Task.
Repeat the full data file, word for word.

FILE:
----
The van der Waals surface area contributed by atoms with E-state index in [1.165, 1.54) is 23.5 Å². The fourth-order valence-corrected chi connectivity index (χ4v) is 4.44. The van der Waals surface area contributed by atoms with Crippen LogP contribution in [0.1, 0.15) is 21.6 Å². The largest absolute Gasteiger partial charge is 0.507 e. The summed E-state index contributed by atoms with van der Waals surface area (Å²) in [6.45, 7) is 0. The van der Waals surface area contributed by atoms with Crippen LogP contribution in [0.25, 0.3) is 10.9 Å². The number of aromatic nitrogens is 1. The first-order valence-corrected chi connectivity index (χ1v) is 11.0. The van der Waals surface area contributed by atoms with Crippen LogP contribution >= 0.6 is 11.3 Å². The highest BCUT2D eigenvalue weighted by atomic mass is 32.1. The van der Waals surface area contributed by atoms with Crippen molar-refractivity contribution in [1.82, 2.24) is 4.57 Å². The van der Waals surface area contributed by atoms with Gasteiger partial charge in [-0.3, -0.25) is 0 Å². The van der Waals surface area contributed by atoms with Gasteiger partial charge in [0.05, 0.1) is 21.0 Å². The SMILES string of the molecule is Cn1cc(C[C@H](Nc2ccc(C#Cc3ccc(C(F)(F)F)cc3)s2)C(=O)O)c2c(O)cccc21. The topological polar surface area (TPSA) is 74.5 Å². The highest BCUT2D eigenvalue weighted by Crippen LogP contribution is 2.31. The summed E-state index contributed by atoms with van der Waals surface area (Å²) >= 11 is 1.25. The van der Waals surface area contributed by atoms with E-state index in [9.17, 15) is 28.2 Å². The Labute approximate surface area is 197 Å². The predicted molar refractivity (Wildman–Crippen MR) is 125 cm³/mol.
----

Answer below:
The van der Waals surface area contributed by atoms with E-state index in [1.165, 1.54) is 23.5 Å². The fourth-order valence-corrected chi connectivity index (χ4v) is 4.44. The van der Waals surface area contributed by atoms with Crippen LogP contribution in [0.1, 0.15) is 21.6 Å². The largest absolute Gasteiger partial charge is 0.507 e. The summed E-state index contributed by atoms with van der Waals surface area (Å²) in [6.45, 7) is 0. The van der Waals surface area contributed by atoms with Crippen LogP contribution in [0.25, 0.3) is 10.9 Å². The number of aromatic nitrogens is 1. The first-order valence-corrected chi connectivity index (χ1v) is 11.0. The van der Waals surface area contributed by atoms with Crippen LogP contribution >= 0.6 is 11.3 Å². The highest BCUT2D eigenvalue weighted by atomic mass is 32.1. The van der Waals surface area contributed by atoms with Crippen molar-refractivity contribution in [1.82, 2.24) is 4.57 Å². The van der Waals surface area contributed by atoms with Gasteiger partial charge in [-0.3, -0.25) is 0 Å². The van der Waals surface area contributed by atoms with Gasteiger partial charge in [0.05, 0.1) is 21.0 Å². The SMILES string of the molecule is Cn1cc(C[C@H](Nc2ccc(C#Cc3ccc(C(F)(F)F)cc3)s2)C(=O)O)c2c(O)cccc21. The topological polar surface area (TPSA) is 74.5 Å². The highest BCUT2D eigenvalue weighted by Crippen LogP contribution is 2.31. The summed E-state index contributed by atoms with van der Waals surface area (Å²) >= 11 is 1.25. The van der Waals surface area contributed by atoms with E-state index in [9.17, 15) is 28.2 Å². The Labute approximate surface area is 197 Å². The predicted molar refractivity (Wildman–Crippen MR) is 125 cm³/mol.